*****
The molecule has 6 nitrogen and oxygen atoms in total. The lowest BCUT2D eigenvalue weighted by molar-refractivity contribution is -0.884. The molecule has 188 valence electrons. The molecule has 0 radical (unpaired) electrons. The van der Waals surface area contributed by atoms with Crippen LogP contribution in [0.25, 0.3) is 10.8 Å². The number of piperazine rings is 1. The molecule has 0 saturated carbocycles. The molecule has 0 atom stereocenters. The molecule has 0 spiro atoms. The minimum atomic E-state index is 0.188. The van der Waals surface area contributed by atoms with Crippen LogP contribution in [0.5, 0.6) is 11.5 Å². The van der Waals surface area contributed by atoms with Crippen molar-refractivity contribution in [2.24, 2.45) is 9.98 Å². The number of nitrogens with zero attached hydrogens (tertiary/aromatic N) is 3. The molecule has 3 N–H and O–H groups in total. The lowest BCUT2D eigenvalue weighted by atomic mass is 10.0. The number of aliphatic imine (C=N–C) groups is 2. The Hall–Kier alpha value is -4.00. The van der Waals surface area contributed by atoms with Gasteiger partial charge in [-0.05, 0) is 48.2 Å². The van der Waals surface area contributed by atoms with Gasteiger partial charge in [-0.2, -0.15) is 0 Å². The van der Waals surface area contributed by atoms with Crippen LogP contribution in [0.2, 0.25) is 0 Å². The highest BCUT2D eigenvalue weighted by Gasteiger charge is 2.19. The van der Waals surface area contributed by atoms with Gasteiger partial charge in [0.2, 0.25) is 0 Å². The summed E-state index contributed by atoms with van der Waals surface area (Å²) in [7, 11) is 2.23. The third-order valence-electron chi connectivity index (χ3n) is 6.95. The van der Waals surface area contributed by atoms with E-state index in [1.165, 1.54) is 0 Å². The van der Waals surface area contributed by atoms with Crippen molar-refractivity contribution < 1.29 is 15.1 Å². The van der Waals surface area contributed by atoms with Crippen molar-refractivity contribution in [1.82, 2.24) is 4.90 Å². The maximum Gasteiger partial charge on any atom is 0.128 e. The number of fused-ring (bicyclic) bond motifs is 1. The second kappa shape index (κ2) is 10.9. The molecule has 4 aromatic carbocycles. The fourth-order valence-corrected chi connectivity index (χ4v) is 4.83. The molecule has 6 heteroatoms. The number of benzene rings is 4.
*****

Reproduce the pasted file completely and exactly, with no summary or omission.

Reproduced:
The molecule has 6 nitrogen and oxygen atoms in total. The lowest BCUT2D eigenvalue weighted by molar-refractivity contribution is -0.884. The molecule has 188 valence electrons. The molecule has 0 radical (unpaired) electrons. The van der Waals surface area contributed by atoms with Crippen LogP contribution in [0.25, 0.3) is 10.8 Å². The number of piperazine rings is 1. The molecule has 0 saturated carbocycles. The molecule has 0 atom stereocenters. The molecule has 0 spiro atoms. The minimum atomic E-state index is 0.188. The van der Waals surface area contributed by atoms with Crippen LogP contribution in [0.5, 0.6) is 11.5 Å². The van der Waals surface area contributed by atoms with Crippen molar-refractivity contribution in [2.24, 2.45) is 9.98 Å². The number of nitrogens with zero attached hydrogens (tertiary/aromatic N) is 3. The molecule has 3 N–H and O–H groups in total. The lowest BCUT2D eigenvalue weighted by atomic mass is 10.0. The number of aliphatic imine (C=N–C) groups is 2. The Hall–Kier alpha value is -4.00. The van der Waals surface area contributed by atoms with Gasteiger partial charge in [-0.05, 0) is 48.2 Å². The van der Waals surface area contributed by atoms with Gasteiger partial charge in [-0.2, -0.15) is 0 Å². The van der Waals surface area contributed by atoms with Crippen LogP contribution in [0.2, 0.25) is 0 Å². The highest BCUT2D eigenvalue weighted by Gasteiger charge is 2.19. The van der Waals surface area contributed by atoms with Gasteiger partial charge in [0.2, 0.25) is 0 Å². The summed E-state index contributed by atoms with van der Waals surface area (Å²) in [7, 11) is 2.23. The third-order valence-electron chi connectivity index (χ3n) is 6.95. The van der Waals surface area contributed by atoms with E-state index in [1.165, 1.54) is 0 Å². The van der Waals surface area contributed by atoms with Crippen molar-refractivity contribution < 1.29 is 15.1 Å². The van der Waals surface area contributed by atoms with Crippen molar-refractivity contribution in [1.82, 2.24) is 4.90 Å². The maximum Gasteiger partial charge on any atom is 0.128 e. The number of fused-ring (bicyclic) bond motifs is 1. The second kappa shape index (κ2) is 10.9. The molecule has 4 aromatic carbocycles. The fourth-order valence-corrected chi connectivity index (χ4v) is 4.83. The molecule has 6 heteroatoms. The number of benzene rings is 4.